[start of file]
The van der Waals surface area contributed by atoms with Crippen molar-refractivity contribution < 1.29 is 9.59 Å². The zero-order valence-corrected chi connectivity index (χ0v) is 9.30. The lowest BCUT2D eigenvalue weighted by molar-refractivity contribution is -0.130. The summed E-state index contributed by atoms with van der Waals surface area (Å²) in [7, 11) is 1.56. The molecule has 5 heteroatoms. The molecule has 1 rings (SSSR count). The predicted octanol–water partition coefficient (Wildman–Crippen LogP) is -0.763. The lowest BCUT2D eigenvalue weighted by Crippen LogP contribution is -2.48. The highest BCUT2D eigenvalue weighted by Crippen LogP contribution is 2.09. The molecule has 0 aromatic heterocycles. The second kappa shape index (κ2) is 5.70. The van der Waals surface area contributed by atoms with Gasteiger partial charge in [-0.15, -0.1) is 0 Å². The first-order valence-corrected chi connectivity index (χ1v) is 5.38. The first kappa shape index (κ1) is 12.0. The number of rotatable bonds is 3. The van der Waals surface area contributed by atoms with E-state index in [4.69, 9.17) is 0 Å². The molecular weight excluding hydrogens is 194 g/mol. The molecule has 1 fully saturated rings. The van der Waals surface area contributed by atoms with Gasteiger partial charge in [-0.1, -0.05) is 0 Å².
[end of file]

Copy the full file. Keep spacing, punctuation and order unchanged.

The van der Waals surface area contributed by atoms with Crippen molar-refractivity contribution < 1.29 is 9.59 Å². The zero-order valence-corrected chi connectivity index (χ0v) is 9.30. The lowest BCUT2D eigenvalue weighted by molar-refractivity contribution is -0.130. The summed E-state index contributed by atoms with van der Waals surface area (Å²) in [7, 11) is 1.56. The molecule has 5 heteroatoms. The molecule has 1 rings (SSSR count). The predicted octanol–water partition coefficient (Wildman–Crippen LogP) is -0.763. The lowest BCUT2D eigenvalue weighted by Crippen LogP contribution is -2.48. The highest BCUT2D eigenvalue weighted by Crippen LogP contribution is 2.09. The molecule has 0 aromatic heterocycles. The second kappa shape index (κ2) is 5.70. The van der Waals surface area contributed by atoms with Gasteiger partial charge in [-0.15, -0.1) is 0 Å². The first-order valence-corrected chi connectivity index (χ1v) is 5.38. The first kappa shape index (κ1) is 12.0. The number of rotatable bonds is 3. The van der Waals surface area contributed by atoms with E-state index in [4.69, 9.17) is 0 Å². The molecular weight excluding hydrogens is 194 g/mol. The molecule has 1 fully saturated rings. The van der Waals surface area contributed by atoms with Gasteiger partial charge in [-0.1, -0.05) is 0 Å².